• The length of your CV will greatly depend on the time in your life you’re at and the experience you’ve had. If you’re fresh out of college entering your first real job, chances are you don’t have a lot of relevant work history to include except for some summer internships, which are a great addition. If on the other hand you’ve had 30 years of hands on experience with all kinds of industry knowledge, training, accolades and honed skills, then you’re more likely to fill up more than the traditional one – two page recommendation. In many cases of high-level jobs, the qualifications and experience required by the companies simply won’t fit on 2 pages. But keep it as concise as possible. One – two pages is good
  • Start with your name and contact information either at the top or on the side, clearly visible for anyone to see
  • Have the first section as a brief description about your self entitled Summary or Objective. Use this as a way to concisely tell your prospective employer what kind of person you are, highlighting your best character traits. Make them want to read more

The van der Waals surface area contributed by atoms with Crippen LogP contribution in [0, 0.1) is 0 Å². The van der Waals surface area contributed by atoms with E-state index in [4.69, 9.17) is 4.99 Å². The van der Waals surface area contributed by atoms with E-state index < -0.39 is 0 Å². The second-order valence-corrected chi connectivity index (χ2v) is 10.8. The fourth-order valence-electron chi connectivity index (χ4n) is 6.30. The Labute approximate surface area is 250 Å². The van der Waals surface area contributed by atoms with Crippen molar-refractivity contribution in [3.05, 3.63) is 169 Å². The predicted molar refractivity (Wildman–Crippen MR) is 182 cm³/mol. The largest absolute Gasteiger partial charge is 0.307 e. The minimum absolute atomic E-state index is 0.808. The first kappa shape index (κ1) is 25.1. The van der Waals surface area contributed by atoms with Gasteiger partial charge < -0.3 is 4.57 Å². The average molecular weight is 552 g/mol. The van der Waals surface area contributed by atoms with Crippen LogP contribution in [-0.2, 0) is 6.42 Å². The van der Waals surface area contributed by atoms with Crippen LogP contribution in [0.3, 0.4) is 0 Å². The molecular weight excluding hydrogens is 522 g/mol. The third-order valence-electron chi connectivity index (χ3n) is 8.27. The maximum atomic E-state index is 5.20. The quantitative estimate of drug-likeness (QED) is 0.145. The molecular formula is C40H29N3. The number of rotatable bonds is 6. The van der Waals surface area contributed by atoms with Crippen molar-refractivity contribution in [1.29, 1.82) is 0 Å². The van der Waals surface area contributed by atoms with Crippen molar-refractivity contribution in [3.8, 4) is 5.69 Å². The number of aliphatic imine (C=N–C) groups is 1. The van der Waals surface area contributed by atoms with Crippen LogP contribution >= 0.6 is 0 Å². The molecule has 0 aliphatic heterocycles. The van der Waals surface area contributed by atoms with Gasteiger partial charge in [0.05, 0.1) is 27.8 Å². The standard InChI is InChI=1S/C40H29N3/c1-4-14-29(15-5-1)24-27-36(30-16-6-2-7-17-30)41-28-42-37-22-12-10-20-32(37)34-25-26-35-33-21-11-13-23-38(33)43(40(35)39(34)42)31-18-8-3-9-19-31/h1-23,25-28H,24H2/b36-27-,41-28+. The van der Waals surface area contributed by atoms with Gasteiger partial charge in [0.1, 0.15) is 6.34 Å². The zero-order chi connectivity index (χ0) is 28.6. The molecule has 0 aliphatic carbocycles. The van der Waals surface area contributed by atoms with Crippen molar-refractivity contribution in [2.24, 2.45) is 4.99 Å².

• Keep to the same font throughout, consistency is important. Use bold when necessary, such as highlighting each individual section, e.g. Skills, Experience, Education
  • Use bullet points such as the ones used here for each description of your previous jobs, ideally making them 3-4 points each. This catches the eye better, making it easier to read than a paragraph
  • Include – Education, Relevant Experience & Skills, Qualifications, Interests and any Achievements that would make you stand out to this particular job
  • Include the years and dates you attended that school/college, worked at those jobs, collected those achievements
  • If providing Referrals, make sure you have contacted them so they are aware and won’t be surprised to receive a call from a potential employer
  • Stick to the standard fonts, i.e. Ariel or Times New Roman
  • If printing your CV, use plain black font and print on a plain white A-4 sized sheet (although cream is acceptable and may make yours stick out from a pile of white more!), preferably of good quality
  • Don’t include things like a photo, gender or date of birth
  • Don’t lie about your experience or qualifications. Companies use clever tactics to weed those kinds of people out. Plus, it’s just unethical and downright dishonest!

 

Your Online Presence